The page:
Walton said he would submit an application either to South Africa's Cape
Town or Pretoria High Court within the next month to try to force Mbeki to
hand over the report.

"You've got two people whose veracity is beyond reproach, they are
independent black judges of high standing... If we could get evidence like
that it would be difficult to be attacked," he said.

Several international observers and Western governments said the Zimbabwe
poll was rigged, but South Africa's official 50-person observer mission
pronounced the election - which extended Mugabe's 22-year rule -
"legitimate".

The MDC's court action prompted Mugabe's ruling ZANU-PF to walk out of talks
aimed at ending a political crisis. Mbeki has played a leading role in
attempting to bring the MDC and Zanu-PF back to negotiations, but has faced
severe criticism for failing to take a stronger stance against the
Zimbabwean leader.

Walton said he had written to Mbeki to request the report but the
president's legal adviser had replied that it was never intended for
publication and could not be released as it dealt with relations between
heads of state - exempting it from the country's Promotion of Access to
Information Act.

"These are judges reporting on what they saw, not on advising the president
on international policy," Walton said, adding once the court application was
filed, Mbeki would be given about four weeks to respond.

Mugabe insists he won the election fairly and has labelled the MDC a puppet
of Western powers who want him ousted over his seizure of white-owned farms
for landless black Zimbabweans.

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The Scotsman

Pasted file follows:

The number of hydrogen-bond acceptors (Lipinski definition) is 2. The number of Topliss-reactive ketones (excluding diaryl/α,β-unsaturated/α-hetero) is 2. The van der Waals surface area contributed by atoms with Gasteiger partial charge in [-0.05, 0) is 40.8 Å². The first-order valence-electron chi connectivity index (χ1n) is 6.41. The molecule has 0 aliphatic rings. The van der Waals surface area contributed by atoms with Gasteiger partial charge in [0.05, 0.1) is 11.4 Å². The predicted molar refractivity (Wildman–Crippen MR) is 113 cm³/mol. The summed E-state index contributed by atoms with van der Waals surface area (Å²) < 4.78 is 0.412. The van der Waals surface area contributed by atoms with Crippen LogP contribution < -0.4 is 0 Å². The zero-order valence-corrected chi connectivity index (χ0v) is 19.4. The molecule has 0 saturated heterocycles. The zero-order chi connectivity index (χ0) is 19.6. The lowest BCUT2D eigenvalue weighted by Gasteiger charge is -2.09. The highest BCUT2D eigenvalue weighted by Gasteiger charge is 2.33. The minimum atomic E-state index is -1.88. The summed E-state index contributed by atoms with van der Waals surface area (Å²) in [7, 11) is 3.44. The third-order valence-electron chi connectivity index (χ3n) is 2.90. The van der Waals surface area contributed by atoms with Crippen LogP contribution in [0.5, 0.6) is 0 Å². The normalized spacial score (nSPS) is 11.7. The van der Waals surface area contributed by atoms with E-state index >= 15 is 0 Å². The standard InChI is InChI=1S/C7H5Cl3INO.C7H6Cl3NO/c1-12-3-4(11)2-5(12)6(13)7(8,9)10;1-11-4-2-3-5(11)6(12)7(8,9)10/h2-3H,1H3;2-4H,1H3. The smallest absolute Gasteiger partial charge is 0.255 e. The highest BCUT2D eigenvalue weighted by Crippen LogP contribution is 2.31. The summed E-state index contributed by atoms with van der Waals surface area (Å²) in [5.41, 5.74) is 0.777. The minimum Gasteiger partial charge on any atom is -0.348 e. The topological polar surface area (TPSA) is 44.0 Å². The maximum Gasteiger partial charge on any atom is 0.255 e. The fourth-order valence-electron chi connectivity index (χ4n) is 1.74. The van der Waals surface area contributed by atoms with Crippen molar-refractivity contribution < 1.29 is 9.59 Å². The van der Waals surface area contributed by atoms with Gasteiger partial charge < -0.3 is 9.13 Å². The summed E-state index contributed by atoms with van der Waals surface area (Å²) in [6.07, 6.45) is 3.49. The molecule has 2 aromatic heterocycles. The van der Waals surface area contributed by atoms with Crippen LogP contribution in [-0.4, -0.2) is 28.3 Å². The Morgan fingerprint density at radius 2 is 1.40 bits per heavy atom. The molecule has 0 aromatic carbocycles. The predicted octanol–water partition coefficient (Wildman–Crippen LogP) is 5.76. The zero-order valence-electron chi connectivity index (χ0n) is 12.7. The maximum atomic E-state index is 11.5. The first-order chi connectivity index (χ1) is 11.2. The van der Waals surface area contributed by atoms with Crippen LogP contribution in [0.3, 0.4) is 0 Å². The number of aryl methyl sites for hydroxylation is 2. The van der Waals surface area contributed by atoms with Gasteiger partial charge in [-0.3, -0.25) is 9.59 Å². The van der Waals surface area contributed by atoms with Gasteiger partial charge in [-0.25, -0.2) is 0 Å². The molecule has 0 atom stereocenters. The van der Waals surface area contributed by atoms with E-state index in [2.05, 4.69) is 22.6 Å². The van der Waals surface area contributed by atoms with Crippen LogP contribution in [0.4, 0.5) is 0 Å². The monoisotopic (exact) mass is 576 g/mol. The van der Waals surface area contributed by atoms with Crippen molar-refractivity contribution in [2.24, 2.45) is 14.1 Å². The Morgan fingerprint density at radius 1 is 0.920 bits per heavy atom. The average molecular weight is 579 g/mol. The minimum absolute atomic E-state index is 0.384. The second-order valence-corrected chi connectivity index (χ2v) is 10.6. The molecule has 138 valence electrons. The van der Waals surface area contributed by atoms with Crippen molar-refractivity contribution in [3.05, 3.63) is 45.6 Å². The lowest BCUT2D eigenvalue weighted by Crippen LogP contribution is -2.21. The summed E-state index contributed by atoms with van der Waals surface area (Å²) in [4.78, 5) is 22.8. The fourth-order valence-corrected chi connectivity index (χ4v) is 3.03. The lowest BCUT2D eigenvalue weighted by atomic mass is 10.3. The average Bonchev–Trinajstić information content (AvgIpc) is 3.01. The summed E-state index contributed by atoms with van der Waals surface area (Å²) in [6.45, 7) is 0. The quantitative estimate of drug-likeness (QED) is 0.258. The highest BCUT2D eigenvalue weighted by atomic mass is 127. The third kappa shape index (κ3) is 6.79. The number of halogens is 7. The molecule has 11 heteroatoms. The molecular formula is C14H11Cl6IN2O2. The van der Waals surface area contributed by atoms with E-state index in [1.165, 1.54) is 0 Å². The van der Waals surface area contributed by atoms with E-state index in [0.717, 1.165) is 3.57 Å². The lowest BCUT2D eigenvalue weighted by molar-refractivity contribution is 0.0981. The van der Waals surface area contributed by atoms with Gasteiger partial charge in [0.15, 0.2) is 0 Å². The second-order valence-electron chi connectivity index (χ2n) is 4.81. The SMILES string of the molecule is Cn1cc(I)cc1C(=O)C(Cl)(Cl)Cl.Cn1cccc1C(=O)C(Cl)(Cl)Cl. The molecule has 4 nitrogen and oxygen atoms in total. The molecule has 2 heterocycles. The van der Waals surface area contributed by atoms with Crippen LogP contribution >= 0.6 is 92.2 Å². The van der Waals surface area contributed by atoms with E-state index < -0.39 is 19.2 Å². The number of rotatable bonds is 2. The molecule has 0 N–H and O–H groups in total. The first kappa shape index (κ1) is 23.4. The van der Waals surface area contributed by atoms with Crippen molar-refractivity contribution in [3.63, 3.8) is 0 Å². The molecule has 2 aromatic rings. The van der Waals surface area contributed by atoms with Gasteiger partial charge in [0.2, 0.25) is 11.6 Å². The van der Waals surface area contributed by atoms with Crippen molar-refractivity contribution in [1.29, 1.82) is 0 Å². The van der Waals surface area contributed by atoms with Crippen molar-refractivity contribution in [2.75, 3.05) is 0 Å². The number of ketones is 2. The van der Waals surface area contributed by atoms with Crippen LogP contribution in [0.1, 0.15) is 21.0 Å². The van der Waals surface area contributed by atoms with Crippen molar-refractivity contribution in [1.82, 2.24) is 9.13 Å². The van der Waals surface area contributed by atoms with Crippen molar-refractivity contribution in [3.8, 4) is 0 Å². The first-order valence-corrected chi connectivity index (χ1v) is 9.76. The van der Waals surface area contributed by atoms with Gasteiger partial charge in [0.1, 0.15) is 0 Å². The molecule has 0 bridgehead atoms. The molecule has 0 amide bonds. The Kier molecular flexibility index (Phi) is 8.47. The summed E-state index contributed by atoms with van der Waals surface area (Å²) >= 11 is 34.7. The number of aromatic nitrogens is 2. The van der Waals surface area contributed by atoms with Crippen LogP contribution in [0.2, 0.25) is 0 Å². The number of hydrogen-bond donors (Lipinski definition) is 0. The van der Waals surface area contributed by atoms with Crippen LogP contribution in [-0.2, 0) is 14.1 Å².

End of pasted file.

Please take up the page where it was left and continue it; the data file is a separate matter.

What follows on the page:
Rhodesia Rebel Smith Listens to Commons

By Chris Moncrieff, Political Staff, PA News


Ian Smith, 85, who led the 13-year Southern Rhodesia rebellion against the
Crown, briefly listened to exchanges in the House of Commons today.

Earlier, he had been entertained to lunch at the Palace of Westminster by a
group of Conservative MPs.

The rebellion ended shortly after Margaret Thatcher came to power in 1979,
with the accession of Robert Mugabe as leader of the country which almost
immediately reverted to its former name of Zimbabwe.

Mr Smith, who has lived in Zimbabwe ever since, was his country's first
native Rhodesian Prime Minister
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GMB Stifling Wheat Production: Made



The Herald (Harare)

May 4, 2004
Posted to the web May 4, 2004

Harare

GOVERNMENT has ordered the Grain Marketing Board to immediately withdraw one
of the two forms the parastatal is giving out to farmers engaged in winter
wheat production.

The Minister of Agriculture and Rural Development, Cde Joseph Made,
yesterday told The Herald that Government was dismayed by the conduct of
GMB, which he said was throwing spanners into winter wheat production.

There is a Government form that farmers engaging in winter wheat production
should sign.

The form allows farmers to access inputs such as fertilisers, tillage,
insecticides and seed through the GMB.

But the GMB has allegedly added another form that Cde Made said is stifling
progress, was complicated and not related to the programme.

"We have a major problem with GMB in the way they are handling farmers. The